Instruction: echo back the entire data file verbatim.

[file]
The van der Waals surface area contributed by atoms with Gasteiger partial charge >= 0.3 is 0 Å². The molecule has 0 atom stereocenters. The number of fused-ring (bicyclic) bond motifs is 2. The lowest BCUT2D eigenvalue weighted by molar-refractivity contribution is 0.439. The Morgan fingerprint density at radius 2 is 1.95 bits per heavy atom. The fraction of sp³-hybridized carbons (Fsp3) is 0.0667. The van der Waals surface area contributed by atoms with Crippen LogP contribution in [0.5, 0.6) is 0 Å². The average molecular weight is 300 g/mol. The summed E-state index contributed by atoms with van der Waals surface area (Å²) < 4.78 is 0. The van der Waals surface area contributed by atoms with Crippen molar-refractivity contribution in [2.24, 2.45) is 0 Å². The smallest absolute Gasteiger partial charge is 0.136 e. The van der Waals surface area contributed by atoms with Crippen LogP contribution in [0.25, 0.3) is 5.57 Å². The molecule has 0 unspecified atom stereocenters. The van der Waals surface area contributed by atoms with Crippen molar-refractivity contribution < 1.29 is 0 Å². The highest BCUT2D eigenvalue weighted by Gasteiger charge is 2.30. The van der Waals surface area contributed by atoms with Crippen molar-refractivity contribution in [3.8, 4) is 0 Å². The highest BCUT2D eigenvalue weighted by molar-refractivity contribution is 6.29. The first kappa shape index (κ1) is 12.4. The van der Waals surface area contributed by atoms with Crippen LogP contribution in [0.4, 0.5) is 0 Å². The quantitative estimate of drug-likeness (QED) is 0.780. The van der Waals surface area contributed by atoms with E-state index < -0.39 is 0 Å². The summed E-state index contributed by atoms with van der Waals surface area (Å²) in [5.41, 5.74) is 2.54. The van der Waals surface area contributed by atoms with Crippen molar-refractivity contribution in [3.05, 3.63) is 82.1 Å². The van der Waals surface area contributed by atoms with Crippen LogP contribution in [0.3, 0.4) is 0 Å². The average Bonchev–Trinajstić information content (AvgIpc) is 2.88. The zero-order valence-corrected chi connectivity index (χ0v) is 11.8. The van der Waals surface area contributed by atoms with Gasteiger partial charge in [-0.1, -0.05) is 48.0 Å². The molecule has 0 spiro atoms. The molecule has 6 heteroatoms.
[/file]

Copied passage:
The van der Waals surface area contributed by atoms with Gasteiger partial charge >= 0.3 is 0 Å². The molecule has 0 atom stereocenters. The number of fused-ring (bicyclic) bond motifs is 2. The lowest BCUT2D eigenvalue weighted by molar-refractivity contribution is 0.439. The Morgan fingerprint density at radius 2 is 1.95 bits per heavy atom. The fraction of sp³-hybridized carbons (Fsp3) is 0.0667. The van der Waals surface area contributed by atoms with Crippen LogP contribution in [0.5, 0.6) is 0 Å². The average molecular weight is 300 g/mol. The summed E-state index contributed by atoms with van der Waals surface area (Å²) < 4.78 is 0. The van der Waals surface area contributed by atoms with Crippen molar-refractivity contribution in [2.24, 2.45) is 0 Å². The smallest absolute Gasteiger partial charge is 0.136 e. The van der Waals surface area contributed by atoms with Crippen LogP contribution in [0.25, 0.3) is 5.57 Å². The molecule has 0 unspecified atom stereocenters. The van der Waals surface area contributed by atoms with Crippen molar-refractivity contribution < 1.29 is 0 Å². The highest BCUT2D eigenvalue weighted by Gasteiger charge is 2.30. The van der Waals surface area contributed by atoms with Crippen molar-refractivity contribution in [3.8, 4) is 0 Å². The highest BCUT2D eigenvalue weighted by molar-refractivity contribution is 6.29. The first kappa shape index (κ1) is 12.4. The van der Waals surface area contributed by atoms with Crippen LogP contribution in [0.4, 0.5) is 0 Å². The quantitative estimate of drug-likeness (QED) is 0.780. The van der Waals surface area contributed by atoms with E-state index < -0.39 is 0 Å². The summed E-state index contributed by atoms with van der Waals surface area (Å²) in [5.41, 5.74) is 2.54. The van der Waals surface area contributed by atoms with Crippen molar-refractivity contribution in [3.05, 3.63) is 82.1 Å². The van der Waals surface area contributed by atoms with Crippen LogP contribution in [0.3, 0.4) is 0 Å². The average Bonchev–Trinajstić information content (AvgIpc) is 2.88. The zero-order valence-corrected chi connectivity index (χ0v) is 11.8. The van der Waals surface area contributed by atoms with Gasteiger partial charge in [-0.1, -0.05) is 48.0 Å². The molecule has 0 spiro atoms. The molecule has 6 heteroatoms.